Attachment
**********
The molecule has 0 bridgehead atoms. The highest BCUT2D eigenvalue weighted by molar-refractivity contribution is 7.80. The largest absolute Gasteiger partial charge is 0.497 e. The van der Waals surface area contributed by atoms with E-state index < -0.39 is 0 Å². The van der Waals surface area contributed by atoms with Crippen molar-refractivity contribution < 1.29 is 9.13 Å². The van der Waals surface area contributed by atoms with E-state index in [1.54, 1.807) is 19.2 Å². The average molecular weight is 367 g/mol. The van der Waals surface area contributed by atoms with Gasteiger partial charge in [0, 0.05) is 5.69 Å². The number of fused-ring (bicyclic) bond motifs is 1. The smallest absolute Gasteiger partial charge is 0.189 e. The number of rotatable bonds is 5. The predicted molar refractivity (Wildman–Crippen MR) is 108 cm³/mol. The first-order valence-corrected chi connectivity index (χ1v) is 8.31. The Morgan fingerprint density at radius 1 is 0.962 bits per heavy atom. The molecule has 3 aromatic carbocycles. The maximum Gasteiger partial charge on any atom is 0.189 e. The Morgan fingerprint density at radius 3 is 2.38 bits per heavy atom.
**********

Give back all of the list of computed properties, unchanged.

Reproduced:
The molecule has 0 bridgehead atoms. The highest BCUT2D eigenvalue weighted by molar-refractivity contribution is 7.80. The largest absolute Gasteiger partial charge is 0.497 e. The van der Waals surface area contributed by atoms with E-state index < -0.39 is 0 Å². The van der Waals surface area contributed by atoms with Crippen molar-refractivity contribution < 1.29 is 9.13 Å². The van der Waals surface area contributed by atoms with E-state index in [1.54, 1.807) is 19.2 Å². The average molecular weight is 367 g/mol. The van der Waals surface area contributed by atoms with Gasteiger partial charge in [0, 0.05) is 5.69 Å². The number of fused-ring (bicyclic) bond motifs is 1. The smallest absolute Gasteiger partial charge is 0.189 e. The number of rotatable bonds is 5. The predicted molar refractivity (Wildman–Crippen MR) is 108 cm³/mol. The first-order valence-corrected chi connectivity index (χ1v) is 8.31. The Morgan fingerprint density at radius 1 is 0.962 bits per heavy atom. The molecule has 3 aromatic carbocycles. The maximum Gasteiger partial charge on any atom is 0.189 e. The Morgan fingerprint density at radius 3 is 2.38 bits per heavy atom.